Grand Teton National Park is one of the most diverse of all the National Parks and one of the prettiest. With rivers, lakes, glaciers, campsites and hiking trails all nestled beneath the tall peaks of the Tetons, it truly has something for everyone. I came here to explore this park in a handcrafted wooden boat – specifically, a Pacific Northwest boat called a McKenzie-style drift boat. While this boat performs best in fast moving water, the first water in the park I rowed was the scenic but “still” water of one of my favorite lakes – Jenny Lake, in the heart of the park.
Jenny Lake is a beautiful, high glacial lake classified as “pristine,” meaning it has not been impacted by air or water pollution of any kind. When I put the oars in the cold clear water for the first time I could clearly see the bottom of the lake several feet below the blade.
I rowed the inside perimeter of the lake and the only people I saw all day were a pair of kayakers paddling silently through the windy waves and a few hikers on the 7 mile trail that circles the lake. At the far north end a little waterfall spreads out like a wedding veil as the water tumbles over and around tiny rocks and big boulders.
This is where little String Lake, which sits just above Jenny, becomes a short river as it feeds into the larger and more well-known lake at the very feet of the Teton spires.
It was late afternoon when I pulled the boat out and headed for my canvas camp on the banks of the Snake River just outside the Grand Teton National Park.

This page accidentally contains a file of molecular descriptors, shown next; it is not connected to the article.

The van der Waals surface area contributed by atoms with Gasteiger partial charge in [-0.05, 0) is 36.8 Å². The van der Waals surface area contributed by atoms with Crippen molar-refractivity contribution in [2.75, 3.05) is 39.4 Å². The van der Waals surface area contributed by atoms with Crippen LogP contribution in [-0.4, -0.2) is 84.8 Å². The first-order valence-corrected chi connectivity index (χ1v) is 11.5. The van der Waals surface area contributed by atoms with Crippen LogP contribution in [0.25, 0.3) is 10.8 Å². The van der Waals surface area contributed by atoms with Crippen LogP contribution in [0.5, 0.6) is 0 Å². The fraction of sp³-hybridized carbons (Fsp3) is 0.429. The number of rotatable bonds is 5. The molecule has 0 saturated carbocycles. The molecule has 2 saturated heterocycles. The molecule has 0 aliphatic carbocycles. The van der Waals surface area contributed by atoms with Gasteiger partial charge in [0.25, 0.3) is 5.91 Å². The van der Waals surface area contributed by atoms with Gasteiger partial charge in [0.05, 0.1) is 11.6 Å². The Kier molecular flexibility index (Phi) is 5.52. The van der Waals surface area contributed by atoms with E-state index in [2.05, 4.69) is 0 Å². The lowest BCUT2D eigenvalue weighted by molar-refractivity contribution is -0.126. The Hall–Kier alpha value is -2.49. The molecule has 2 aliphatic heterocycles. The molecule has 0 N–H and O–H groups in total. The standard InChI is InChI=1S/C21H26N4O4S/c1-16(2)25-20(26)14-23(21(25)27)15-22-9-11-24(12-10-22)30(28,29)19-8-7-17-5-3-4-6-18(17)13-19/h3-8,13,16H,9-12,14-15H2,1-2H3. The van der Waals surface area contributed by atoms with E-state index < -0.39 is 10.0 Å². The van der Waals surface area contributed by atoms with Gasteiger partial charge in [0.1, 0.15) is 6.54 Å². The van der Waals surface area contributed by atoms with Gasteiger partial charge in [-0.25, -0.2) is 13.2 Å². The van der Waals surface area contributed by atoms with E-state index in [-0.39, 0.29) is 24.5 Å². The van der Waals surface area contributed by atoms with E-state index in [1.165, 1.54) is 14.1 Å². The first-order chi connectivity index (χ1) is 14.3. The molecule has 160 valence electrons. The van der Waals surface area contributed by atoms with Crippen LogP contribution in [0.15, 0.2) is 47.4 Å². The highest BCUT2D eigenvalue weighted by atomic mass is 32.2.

I fixed a river dinner of pork tenderloin and potatoes and fed a few river friends as we rehearsed my plans for a solo run of the Snake River the next day.
After dinner the clouds rolled in, along with the rain, so I brought my Therm-a-Rest cot and bedroll inside the canvas tent for shelter.
Of all the rivers in the Pacific Northwest, the Snake has the well-deserved reputation as being one of the most treacherous. Its headwaters are just “next door” in Yellowstone Park and for the first fifty miles of its thousand-mile journey to the Pacific, it flows through Grand Teton National Park. It was called the “Mad River” by the European explorers who followed Lewis & Clark and the river wreaked havoc with their overland expedition.
My plan was to run a stretch of the Snake that Ansel Adams made famous in a 1942 black and white picture that showed the raw beauty of the river and the Tetons, and became perhaps one of his best known works. While there are no dramatic rapids in the 6 mile stretch from Deadman’s Bar to the take-out at Moose Landing, it requires “advanced” whitewater skills according to the Park Rangers because “it is a complex stretch of river with unpredictable braids, strong currents, shifting channels, numerous logjams, powerful eddies, and dangerous snags.” I was cautious and careful and well-prepared.
Rounding the first bend in the river I surprised a small herd of antelope who were not at all concerned about me or my wooden boat. A little farther down I pulled the boat to shore to take a picture of the boat with the Teton Range as the background. As I reached down to tie up the boat to a tree stump I found a very fresh Morel Mushroom.
The more I looked the more I found and soon I had a hatful of mushrooms for the evening meal… a perfect complement to fresh trout if I could catch one on the fly.
As I pulled my boat out of the river my thoughts quickly turned to fly fishing for trout in Yellowstone Park – which I had planned for the next day.
The stretch of the Snake River from Deadman’s to Moose was one of the prettiest I have ever run and I am already planning a return trip….. now, off to camp and on to Yellowstone.